Sometimes you’ll discover that the product you just uploaded already exists on Amazon, and you’re not able to make changes to the product data. You’ll receive error code 8541, which will say something like, “The SKU data provided is different from what’s already in the Amazon catalog,” with additional details about the product.
If you’re not the brand owner, you’ll either need to match the product data that already exists on Amazon, or you’ll need to log a case with Amazon support and argue that the data you are providing is better than what already exists.
Take advantage of being the brand owner.
If you are the brand owner, we highly recommend registering your brand on Amazon. This will give you more control over your product data and allow you to create an Amazon storefront. Our friends at Tinuiti have provided a useful guide for creating Amazon storefronts.
It’s important to resolve your errors on Amazon, because you never know which products will sell. The more sales traction you generate, the better your seller ratings will be, which will help your search rankings over time. If you have 2,000 SKUs, but only 1,000 of them are showing due to errors, you’re potentially missing out on 50% of the visibility you could be generating for your brand, not to mention sales.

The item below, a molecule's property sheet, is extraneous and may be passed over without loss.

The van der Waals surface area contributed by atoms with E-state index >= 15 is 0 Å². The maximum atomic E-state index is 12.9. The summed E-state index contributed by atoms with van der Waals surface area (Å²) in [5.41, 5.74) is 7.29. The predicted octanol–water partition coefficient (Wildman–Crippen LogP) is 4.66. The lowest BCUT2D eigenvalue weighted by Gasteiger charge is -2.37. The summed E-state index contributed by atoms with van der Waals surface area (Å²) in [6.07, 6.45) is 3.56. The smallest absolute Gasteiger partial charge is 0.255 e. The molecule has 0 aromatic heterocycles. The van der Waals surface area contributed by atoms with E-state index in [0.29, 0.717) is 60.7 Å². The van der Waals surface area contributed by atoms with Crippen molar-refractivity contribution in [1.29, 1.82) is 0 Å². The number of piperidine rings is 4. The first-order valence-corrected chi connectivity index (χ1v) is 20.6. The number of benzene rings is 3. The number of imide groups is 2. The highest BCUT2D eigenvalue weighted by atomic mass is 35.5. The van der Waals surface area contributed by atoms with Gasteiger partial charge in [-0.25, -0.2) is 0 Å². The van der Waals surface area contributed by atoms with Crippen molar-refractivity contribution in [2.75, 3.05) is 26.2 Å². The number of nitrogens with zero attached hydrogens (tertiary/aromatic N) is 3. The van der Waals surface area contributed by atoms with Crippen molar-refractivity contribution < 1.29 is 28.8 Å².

If you’re looking for an Amazon marketplace solution, Feedonomics can help. Our service helps sellers with the integration, product listing (including categorization and optimization), order management, data governance, and error resolution. Book a demo today to see how Feedonomics can work for your business!
Brian Roizen is the Cofounder and Chief Architect of Feedonomics, a full-service feed optimization platform that optimizes product data for hundreds of channels. He has been featured on numerous podcasts and eCommerce webinars, and regularly contributes to Search Engine Land and other industry-leading blogs. Brian graduated summa cum laude from UCLA with both a Bachelor’s and Master’s degree in Mechanical Engineering.